Presence in the country:

» VSF Italy


 2018 FACTS:




Direct beneficiaries


Animals treated


Community-based Animal Health Workers trained

In the late 70s, after the Moroccan forces advanced through Western Sahara, thousands of Saharawi refugees fled to Algeria. Located in the western part of the Algerian desert, Saharawi refugee camps are the second-oldest political refugee camps in the world after the Palestinians. They are divided in 4 districts (wilaya), which are self-organized by the Saharawis themselves, represented by the different authorities of the Saharawi Government and civil society.

VSF Italy has been working in Sahrawi camps since 1997 with food security projects, in collaboration with Africa 70, another Italian NGO. Together, the two NGOs have been supporting livestock keeping (mainly sheep and goats) and farm activities, and strengthened the Saharawi veterinary services though trainings and equipment. A veterinary school was also built, where animal health auxiliaries are formed. As result the Veterinary Directorate counts now with 28 veterinarians, para-vets and auxiliaries, and is equipped with a diagnostic laboratory, where serological and bacteriological analyses are performed.

Across time, the interventions have benefited directly and indirectly all the population residing in the camps (165,000 people estimated), who, despite the status of refugees and their confinement, have continued to keep livestock. The nomadic pastoralists living in the drylands of Western Sahara (liberated territories) have also benefited from better animal health services for their herds.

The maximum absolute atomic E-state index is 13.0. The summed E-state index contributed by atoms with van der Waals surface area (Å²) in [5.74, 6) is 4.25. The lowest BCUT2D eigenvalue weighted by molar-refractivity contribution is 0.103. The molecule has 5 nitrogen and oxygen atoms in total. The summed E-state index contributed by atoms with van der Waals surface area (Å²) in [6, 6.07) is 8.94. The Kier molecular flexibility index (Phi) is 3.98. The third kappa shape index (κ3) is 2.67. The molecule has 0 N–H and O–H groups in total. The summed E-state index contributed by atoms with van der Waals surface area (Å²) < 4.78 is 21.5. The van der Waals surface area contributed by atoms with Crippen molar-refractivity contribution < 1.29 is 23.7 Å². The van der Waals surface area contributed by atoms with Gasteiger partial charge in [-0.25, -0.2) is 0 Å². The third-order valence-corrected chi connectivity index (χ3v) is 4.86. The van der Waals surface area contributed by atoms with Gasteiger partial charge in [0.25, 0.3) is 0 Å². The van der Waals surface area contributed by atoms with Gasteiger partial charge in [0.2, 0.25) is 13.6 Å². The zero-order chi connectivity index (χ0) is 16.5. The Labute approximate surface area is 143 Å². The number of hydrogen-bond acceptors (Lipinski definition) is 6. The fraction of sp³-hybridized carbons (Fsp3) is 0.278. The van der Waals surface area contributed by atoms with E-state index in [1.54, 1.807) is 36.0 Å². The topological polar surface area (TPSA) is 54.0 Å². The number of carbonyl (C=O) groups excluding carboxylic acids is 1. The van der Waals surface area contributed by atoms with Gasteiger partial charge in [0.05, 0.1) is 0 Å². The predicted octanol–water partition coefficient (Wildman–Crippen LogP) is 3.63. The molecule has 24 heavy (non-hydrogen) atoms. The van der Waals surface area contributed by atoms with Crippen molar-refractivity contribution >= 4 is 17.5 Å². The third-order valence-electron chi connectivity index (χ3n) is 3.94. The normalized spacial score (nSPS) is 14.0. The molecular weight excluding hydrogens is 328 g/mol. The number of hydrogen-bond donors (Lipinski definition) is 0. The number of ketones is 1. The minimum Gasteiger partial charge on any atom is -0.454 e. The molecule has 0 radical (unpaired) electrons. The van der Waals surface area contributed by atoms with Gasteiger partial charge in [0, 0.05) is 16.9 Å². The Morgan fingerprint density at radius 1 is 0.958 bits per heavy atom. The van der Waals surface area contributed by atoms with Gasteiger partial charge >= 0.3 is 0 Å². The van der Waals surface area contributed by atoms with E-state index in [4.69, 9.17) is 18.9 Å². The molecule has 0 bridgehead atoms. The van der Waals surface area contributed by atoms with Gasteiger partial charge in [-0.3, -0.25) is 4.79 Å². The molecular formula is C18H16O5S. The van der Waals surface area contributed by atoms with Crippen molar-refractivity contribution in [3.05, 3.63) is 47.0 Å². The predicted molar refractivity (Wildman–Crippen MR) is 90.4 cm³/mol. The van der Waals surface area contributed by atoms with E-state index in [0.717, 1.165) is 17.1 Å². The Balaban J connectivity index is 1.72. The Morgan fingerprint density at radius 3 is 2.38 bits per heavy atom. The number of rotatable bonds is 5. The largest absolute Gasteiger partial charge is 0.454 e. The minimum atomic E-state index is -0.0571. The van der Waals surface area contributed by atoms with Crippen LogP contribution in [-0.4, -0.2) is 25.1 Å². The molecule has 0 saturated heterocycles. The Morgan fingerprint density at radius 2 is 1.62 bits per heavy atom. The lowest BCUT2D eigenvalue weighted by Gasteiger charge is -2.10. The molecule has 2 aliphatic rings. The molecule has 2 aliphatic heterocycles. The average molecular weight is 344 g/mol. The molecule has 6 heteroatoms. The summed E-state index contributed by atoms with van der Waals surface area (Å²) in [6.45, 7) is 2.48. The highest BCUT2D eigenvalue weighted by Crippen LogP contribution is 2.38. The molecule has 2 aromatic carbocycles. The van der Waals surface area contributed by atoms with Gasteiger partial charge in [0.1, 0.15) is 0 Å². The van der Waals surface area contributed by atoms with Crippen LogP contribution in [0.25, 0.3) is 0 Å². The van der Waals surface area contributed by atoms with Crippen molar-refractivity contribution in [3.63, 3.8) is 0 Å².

In its projects, VSF Italy has deepened and validated the knowledge of traditional saharawi veterinary medicine, with the goal to reduce dependence on extremely expensive western medicines. More recently, VSF has been engaged in the promotion of Moringa oleifera. Due to its high nutritional values, this plant, recently introduced in the Saharawi camps, is of great interest to supplement the poor diet of the population, and is also used to improve livestock feeding.


What we do:


  • Training and capacity building of the Sahrawi veterinary services;
  • Enrichment and diversification of diet for Sahrawi refugees through a comprehensive approach to food security;
  • Strengthening of women’s cooperatives for the production, transformation and commercialization of food products;
  • Pilot testing of forage production for the improvement of animal diet (e.g. with moringa oleifera);
  • Rehabilitation of infrastructures.


Pin It on Pinterest

Share This